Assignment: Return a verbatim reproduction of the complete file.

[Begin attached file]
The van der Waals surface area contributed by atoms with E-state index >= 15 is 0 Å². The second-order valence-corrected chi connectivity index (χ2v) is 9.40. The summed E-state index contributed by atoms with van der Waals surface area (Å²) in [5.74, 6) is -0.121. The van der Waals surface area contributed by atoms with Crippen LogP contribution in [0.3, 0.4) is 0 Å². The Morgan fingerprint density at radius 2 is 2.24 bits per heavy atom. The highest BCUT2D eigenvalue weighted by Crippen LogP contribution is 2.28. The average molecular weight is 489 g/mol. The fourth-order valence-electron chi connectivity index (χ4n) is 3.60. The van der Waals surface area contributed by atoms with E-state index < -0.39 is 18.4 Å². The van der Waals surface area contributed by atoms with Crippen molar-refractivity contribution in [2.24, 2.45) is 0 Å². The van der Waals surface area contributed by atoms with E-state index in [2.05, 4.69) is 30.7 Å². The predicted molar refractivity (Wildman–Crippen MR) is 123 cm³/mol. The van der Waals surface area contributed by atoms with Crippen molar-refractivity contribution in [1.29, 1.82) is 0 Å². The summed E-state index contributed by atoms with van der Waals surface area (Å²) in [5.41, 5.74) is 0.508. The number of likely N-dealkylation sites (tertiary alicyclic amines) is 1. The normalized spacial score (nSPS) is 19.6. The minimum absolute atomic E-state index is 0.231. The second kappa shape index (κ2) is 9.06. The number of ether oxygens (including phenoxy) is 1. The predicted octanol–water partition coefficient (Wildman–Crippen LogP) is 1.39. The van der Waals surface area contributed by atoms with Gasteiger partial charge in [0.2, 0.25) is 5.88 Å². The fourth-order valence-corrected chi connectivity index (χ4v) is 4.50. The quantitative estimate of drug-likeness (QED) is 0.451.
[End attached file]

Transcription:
The van der Waals surface area contributed by atoms with E-state index >= 15 is 0 Å². The second-order valence-corrected chi connectivity index (χ2v) is 9.40. The summed E-state index contributed by atoms with van der Waals surface area (Å²) in [5.74, 6) is -0.121. The van der Waals surface area contributed by atoms with Crippen LogP contribution in [0.3, 0.4) is 0 Å². The Morgan fingerprint density at radius 2 is 2.24 bits per heavy atom. The highest BCUT2D eigenvalue weighted by Crippen LogP contribution is 2.28. The average molecular weight is 489 g/mol. The fourth-order valence-electron chi connectivity index (χ4n) is 3.60. The van der Waals surface area contributed by atoms with E-state index < -0.39 is 18.4 Å². The van der Waals surface area contributed by atoms with Crippen molar-refractivity contribution in [2.24, 2.45) is 0 Å². The van der Waals surface area contributed by atoms with E-state index in [2.05, 4.69) is 30.7 Å². The predicted molar refractivity (Wildman–Crippen MR) is 123 cm³/mol. The van der Waals surface area contributed by atoms with Crippen molar-refractivity contribution in [1.29, 1.82) is 0 Å². The summed E-state index contributed by atoms with van der Waals surface area (Å²) in [5.41, 5.74) is 0.508. The number of likely N-dealkylation sites (tertiary alicyclic amines) is 1. The normalized spacial score (nSPS) is 19.6. The minimum absolute atomic E-state index is 0.231. The second kappa shape index (κ2) is 9.06. The number of ether oxygens (including phenoxy) is 1. The predicted octanol–water partition coefficient (Wildman–Crippen LogP) is 1.39. The van der Waals surface area contributed by atoms with Gasteiger partial charge in [0.2, 0.25) is 5.88 Å². The fourth-order valence-corrected chi connectivity index (χ4v) is 4.50. The quantitative estimate of drug-likeness (QED) is 0.451.